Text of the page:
The US launch of BlackBerry's next-generation smartphone, the Z10, which went on sale March 22 at AT&T stores, will not only test whether the company still has enough loyal customers, or whether the company can ever recover from its lost market share. Sales of the new product will also expose whether the company has developed a strong supply chain strategy, which is pivotal to its survival.
Will consumers buy the BlackBerry Z10?
BlackBerry, formerly known as Research in Motion (Nasdaq: BBRY), is pinning its hopes on the success of its latest smartphone. However, if consumers don't have a compelling reason to leave their current smartphone contracts and switch to a new product, sales of the Z10 won't get to the levels BlackBerry would like to see.
But many also note that the product does not offer a distinctive “must-have” feature.
So far, technology reviewers indicate that the Z10, which will be available for $199.99 on a two-year contract, is a stylish device with a new interface and attractive software features. But many also note that the product does not offer a distinctive “must have” feature that will drive sales or create buzz in the market.
Indeed, BlackBerry's problem is one that is common to smartphone manufacturers: The company has fallen victim to the innovation and ingenuity of Apple (Nasdaq: AAPL). BlackBerry's difficulties in the smartphone market began in 2007 when Apple introduced the iPhone.
RIM, the company's name at the time, was incapable of adjusting its supply chain to quickly manufacturing a competing product. In fact, the iPhone changed the way original equipment manufacturers (OEMs) developed smartphones and caused consumers to switch their preference from the BlackBerry to Apple's iPhone. Smartphone users quickly embraced a multitude of apps, welcomed sophisticated features like voice and gesture recognition, and enjoyed the handheld camera.
Today, Samsung Electronics Corp. (KRX: 005935) and Apple dominate the smartphone market. Other players such as Nokia (NYSE: NOK) have struggled, and smartphones from Chinese OEMs like Huawei Technologies Co. Ltd., and ZTE Corp. are competing on price and features in emerging markets. In the meantime, BlackBerry has failed to offer a plethora of apps that users want. Furthermore, newer versions of smartphones from Apple, Samsung, and Google come with enhanced security features for the corporate market, which is where the BlackBerry smartphone once had a loyal following.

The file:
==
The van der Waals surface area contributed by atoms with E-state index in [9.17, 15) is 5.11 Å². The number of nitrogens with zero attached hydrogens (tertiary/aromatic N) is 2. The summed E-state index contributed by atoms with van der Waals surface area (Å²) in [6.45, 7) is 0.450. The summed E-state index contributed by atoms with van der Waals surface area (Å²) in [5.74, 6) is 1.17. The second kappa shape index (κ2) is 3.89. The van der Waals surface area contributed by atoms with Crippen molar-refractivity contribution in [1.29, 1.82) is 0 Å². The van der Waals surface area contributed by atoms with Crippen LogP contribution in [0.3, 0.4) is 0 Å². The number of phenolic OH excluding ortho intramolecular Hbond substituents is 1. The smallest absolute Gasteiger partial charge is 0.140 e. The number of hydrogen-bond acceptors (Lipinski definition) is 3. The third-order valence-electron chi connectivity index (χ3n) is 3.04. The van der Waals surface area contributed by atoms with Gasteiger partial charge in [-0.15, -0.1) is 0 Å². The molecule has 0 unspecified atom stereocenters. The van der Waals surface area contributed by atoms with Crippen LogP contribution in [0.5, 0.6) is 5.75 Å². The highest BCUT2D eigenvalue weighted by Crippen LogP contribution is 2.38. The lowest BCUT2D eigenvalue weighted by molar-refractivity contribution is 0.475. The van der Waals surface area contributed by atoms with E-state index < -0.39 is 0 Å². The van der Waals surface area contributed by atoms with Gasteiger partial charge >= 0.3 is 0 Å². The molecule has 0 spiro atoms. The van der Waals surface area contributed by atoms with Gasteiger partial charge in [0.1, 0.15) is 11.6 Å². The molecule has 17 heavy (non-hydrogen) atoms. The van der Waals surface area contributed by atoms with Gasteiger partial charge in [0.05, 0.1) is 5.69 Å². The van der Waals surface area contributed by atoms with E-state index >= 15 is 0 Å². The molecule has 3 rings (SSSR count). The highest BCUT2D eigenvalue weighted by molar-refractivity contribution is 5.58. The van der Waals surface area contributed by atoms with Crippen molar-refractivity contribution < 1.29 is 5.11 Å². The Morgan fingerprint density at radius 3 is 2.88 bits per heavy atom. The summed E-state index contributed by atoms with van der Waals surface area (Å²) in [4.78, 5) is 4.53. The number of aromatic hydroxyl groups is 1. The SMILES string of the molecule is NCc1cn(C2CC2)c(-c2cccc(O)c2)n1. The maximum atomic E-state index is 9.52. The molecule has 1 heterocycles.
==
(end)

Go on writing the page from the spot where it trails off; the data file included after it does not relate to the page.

Projections for the global smartphone market
The BlackBerry Z10 and the Q10, which has a smaller screen and physical keyboard and will be introduced later this year, are coming to the market at a time when the company is grappling with the loss of global market share. According to IDC, BlackBerry, which once dominated the global smartphone market, held just 10.3 percent of that market in 2011 and only 4.6 percent in 2012.
Still, the company is looking to grow market share, and there's still room for improvement. IDC estimates that smartphone vendors will ship a total of 918.6 million smartphones in 2013, up 27.2 percent from the 722.4 million units shipped in 2012. For the forecast period 2013 to 2017, shipment volumes will grow at a compound annual growth rate (CAGR) of 16.0 percent before reaching a total of 1.5 billion units shipped in 2017.
According to Ramon Llamas, research manager with IDC's Mobile Phones practice, there will be a strong demand for smartphones during the next four years. Consumers can also expect an increase in the selection of products from vendors:
- We expect Android and Apple iOS to stay out front at number 1 and number 2, respectively. The race for number 3 between BlackBerry and Windows Phone will bear close observation as BB10 launches and Windows Phone gains greater salience in the market. Finally, Linux will get more attention than ever this year as multiple variations get set to launch.”
Fighting for third spot isn't the best position to be in. According to IHS:
- Together, Apple and Samsung account for a staggering 81 percent of industry gross profit. In comparison, the next most profitable manufacturer—at a very far remove—is Nokia, with a miniscule 4 percent share. All other handset brands split the remaining 15 percent, with no single entity holding more than 3 percent. BlackBerry, formerly known as Research In Motion, is another casualty of the smartphone wars—once having an impregnable position, but now struggling to remain relevant even after rebranding.
It will be interesting to see if BlackBerry can turn its fortunes around in the coming years, but this will depend on many factors such as product innovation, supply chain execution, meeting supply-and-demand goals, and setting a course to develop a smartphone that differentiates itself from other products on the market at competitive prices. Are you thinking about buying a BlackBerry Z10? I'd like to know.